If only it were so.  Inanimate objects have their own laws:

Newton

Inanimate Object

   
1 An object at rest stays at rest and an object in motion stays in motion. An object at rest breaks when you put it in motion; an object in motion breaks anyway.
2 The acceleration of an object is directly proportional to the magnitude of the net force. The acceleration of an object’s break is directly proportional to your inability to pay for it.
3 For every action, there is an equal and opposite reaction. For every fix, there is at least one break.

The best things in life are free

We have wants and desires that are far beyond our reach – that 100 foot (30 meter) yacht, that palace on the Riviera or winning the lottery.

None of these are going to happen but we keep wishing.

Yet, we overlook the simple but wonderful pleasures of everyday life:

the best things

  • The sound of gentle rain in the early morning
  • Watching a sunset on a mild fall evening
  • The distant sound of a train whistle from the open window of your room
  • Being awakened by a gentle caress on your cheek…

 

                … unless you happen to be in jail at the time.

Advice [with commentary]

advice

People cannot resist giving advice. Most of it is unwanted, unwarranted or useless.  Shakespeare’s Polonius, he of “Neither a borrower nor a lender be,” was full of advice and was also a deceitful old fool.  Hamlet rewarded Polonius for this advice by stabbing him: He should have stabbed him sooner.

While I am not planning to stab anyone, I am going to add my own curmudgeonly commentary to some advice and comments that I received recently.

 

Your shoes are the first thing people subconsciously notice about you. Wear nice shoes.  [Wear more if it’s cold unless you are auditioning for a job as a stripper.]

If you sit for more than 11 hours a day, there’s a fifty percent chance you’ll die within the next three years.  [So move around every 10 hours and 59 minutes.]

There are at least 6 people in the world who look exactly like you. There is a 9% chance that you’ll meet one of them in your lifetime.  [None of these people will look like Brad Pitt or Angelina Jolie.]

Sleeping without a pillow reduces back pain and keeps your spine stronger.  [Sleeping without a bed does not.]

A person’s height is determined by their father and their weight is determined by their mother.  [It’s always your parents’ fault.]

If a part of your body “falls asleep,” you can almost always “wake it up” by shaking your head.  [If your head falls asleep, you’re probably dead.]

There are three things the human brain cannot resist noticing – food, attractive people and danger.  [For men, this is defined as beer, large breasts and “honey do” lists.]

Putting dry tea bags in gym bags or smelly shoes will absorb the unpleasant odor.  [Using the tea bag afterwards will not.]

According to Albert Einstein, if honey bees were to disappear from earth, humans would be dead within 4 years. [Sooner if preceded by nuclear holocaust.]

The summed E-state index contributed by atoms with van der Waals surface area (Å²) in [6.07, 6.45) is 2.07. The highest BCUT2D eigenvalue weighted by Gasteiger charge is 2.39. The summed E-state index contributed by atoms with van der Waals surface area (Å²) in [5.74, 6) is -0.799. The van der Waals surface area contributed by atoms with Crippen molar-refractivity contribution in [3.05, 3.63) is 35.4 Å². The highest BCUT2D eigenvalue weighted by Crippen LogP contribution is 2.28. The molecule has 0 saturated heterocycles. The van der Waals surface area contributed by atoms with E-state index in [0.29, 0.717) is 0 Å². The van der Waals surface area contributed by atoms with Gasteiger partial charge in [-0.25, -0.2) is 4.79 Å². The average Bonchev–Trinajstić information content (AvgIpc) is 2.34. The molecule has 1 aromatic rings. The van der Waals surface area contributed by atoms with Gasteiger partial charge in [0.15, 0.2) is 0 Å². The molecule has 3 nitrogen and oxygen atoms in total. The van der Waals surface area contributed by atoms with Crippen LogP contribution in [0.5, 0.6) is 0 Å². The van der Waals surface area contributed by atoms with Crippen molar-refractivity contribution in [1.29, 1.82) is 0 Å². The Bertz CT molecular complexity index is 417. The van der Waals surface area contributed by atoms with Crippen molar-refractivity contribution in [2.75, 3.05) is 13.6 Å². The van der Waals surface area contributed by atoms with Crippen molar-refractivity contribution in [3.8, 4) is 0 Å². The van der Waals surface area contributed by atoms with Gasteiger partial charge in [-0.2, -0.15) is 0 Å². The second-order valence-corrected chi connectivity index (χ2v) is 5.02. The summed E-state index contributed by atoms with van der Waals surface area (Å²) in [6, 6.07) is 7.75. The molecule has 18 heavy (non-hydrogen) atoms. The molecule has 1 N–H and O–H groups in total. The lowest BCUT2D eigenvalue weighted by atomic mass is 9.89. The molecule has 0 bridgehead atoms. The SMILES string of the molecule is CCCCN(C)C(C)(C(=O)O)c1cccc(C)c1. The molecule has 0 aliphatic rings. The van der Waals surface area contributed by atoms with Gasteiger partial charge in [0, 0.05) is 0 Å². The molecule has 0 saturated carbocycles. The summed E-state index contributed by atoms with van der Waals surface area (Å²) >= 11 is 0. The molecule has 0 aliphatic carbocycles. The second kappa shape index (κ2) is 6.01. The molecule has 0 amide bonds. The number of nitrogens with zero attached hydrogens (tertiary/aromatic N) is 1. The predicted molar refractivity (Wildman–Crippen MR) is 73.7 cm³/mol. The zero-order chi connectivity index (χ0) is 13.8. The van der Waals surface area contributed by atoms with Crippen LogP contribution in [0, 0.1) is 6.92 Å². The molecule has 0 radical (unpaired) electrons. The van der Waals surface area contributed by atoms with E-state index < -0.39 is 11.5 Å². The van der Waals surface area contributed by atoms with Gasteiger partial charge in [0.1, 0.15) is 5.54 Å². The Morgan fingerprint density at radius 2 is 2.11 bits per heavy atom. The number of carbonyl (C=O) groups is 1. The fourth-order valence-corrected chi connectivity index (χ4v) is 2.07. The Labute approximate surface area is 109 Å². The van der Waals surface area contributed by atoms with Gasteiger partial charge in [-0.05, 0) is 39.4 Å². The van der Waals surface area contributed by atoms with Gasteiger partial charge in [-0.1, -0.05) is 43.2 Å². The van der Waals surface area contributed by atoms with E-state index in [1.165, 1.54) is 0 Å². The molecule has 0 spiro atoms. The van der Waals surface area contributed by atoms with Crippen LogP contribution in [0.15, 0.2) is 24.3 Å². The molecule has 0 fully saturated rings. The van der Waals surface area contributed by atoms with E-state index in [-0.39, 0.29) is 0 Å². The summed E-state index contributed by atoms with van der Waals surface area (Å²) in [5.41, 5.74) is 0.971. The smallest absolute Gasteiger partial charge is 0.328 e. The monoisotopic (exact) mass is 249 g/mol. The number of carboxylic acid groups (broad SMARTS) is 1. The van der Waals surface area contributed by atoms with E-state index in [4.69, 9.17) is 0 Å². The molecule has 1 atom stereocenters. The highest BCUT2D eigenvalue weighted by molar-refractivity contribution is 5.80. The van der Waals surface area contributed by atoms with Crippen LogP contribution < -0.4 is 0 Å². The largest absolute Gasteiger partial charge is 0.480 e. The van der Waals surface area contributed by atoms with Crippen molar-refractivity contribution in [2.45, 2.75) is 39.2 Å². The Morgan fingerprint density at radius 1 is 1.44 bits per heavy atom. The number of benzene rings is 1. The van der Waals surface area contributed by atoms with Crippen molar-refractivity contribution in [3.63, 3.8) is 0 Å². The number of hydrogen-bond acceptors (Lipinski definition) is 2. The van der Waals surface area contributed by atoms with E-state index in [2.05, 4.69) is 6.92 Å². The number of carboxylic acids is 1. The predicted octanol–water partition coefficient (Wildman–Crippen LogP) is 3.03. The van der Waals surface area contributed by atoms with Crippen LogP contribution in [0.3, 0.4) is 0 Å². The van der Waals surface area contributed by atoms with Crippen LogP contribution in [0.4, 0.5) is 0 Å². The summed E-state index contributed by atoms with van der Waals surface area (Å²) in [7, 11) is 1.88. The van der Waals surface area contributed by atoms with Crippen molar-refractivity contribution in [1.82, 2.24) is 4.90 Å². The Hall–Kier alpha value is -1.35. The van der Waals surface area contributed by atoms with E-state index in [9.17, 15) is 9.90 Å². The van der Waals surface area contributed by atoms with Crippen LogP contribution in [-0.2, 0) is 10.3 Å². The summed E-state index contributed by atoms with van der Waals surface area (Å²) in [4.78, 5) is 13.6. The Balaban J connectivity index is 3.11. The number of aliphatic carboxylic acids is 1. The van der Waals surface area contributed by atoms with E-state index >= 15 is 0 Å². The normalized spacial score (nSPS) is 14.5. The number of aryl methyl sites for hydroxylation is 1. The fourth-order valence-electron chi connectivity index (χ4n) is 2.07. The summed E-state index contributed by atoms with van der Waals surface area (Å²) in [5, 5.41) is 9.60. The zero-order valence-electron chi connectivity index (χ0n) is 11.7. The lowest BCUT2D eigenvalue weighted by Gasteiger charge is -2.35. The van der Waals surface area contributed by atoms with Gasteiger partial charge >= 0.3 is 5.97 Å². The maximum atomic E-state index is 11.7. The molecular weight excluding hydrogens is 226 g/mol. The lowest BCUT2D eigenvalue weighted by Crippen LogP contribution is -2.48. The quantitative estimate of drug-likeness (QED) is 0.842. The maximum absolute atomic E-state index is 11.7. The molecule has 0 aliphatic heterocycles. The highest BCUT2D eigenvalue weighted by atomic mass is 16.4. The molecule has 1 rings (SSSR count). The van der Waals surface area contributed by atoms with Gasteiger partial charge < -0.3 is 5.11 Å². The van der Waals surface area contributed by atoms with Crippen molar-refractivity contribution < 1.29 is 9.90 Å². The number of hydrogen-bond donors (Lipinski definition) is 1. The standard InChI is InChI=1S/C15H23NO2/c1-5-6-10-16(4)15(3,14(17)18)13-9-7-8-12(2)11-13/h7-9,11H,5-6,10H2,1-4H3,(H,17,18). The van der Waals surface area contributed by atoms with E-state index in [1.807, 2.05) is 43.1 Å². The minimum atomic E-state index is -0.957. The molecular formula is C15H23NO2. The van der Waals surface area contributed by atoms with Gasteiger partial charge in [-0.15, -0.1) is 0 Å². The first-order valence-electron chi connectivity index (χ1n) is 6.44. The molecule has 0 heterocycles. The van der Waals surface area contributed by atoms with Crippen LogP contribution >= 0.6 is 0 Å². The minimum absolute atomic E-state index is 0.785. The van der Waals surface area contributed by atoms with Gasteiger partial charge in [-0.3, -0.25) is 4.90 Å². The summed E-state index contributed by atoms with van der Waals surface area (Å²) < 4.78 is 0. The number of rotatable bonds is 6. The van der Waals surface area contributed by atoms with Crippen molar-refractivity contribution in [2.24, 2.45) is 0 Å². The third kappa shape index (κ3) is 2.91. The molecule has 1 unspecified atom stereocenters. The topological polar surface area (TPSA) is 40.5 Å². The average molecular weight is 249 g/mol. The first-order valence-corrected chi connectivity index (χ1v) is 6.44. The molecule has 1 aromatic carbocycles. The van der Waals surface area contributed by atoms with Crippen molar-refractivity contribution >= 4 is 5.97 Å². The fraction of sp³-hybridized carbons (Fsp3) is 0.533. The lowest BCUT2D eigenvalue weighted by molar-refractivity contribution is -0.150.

There are so many kinds of apples that if you ate a new one every day, it would take over 20 years to try them all.  [Also true for micro-breweries.]

People who laugh a lot are healthier than those who don’t. [Unless you laugh at a Hell’s Angel.]

Our brain uses the same amount of power as a 10-watt bulb.  [Which is why we see people who have a bright idea with a 10 watt bulb over their heads.]

Our body gives off enough heat in 30 minutes to boil 1.5 liters of water.  [So if you sit in a bathtub long enough, will you heat it up?]

Stomach acid (HCl) is strong enough to dissolve razor blades.  [Be environmentally sound by swallowing razor blades after using them.]

Take a 10 to 30 minute walk every day and while you walk, smile. It is the ultimate antidepressant.  [Not true. When I take a 30 minute walk, I grimace.]

Sit in silence for at least 10 minutes each day.  [For a teenager, make it 10 hours instead of 10 minutes.]

Life is too short to waste time hating anyone. Forgive them for everything. [But don’t forget their names.]

Frame every so-called disaster with these words: “In five years, will this matter?”  [If yes, then elevate “so-called” to “cataclysmic.”]

If you can’t improve your health OR your writing, then…

 

..you end up at WalMart, of course.

Fred, an otherwise rational adult male, foolishly believes that he will find what he needs at his local WalMart.  He realizes his mistake when he gets trapped in Aisle 6 – Depends, Tampons, Bandaids, rubbing alcohol, printing ink…

Frantic calls from his cellphone brings, in succession, his family, friends, members of the constabulary, Food and Drug Enforcement officials, the World Wrestling Entertainment federation, a SWAT team and even nuclear disarmament forces. Every attempt to rescue him fails as each group, in turn, becomes a WalMartian!

There is little I can add to these disturbing pictures except to say that evidence of alien life is closer than you can imagine.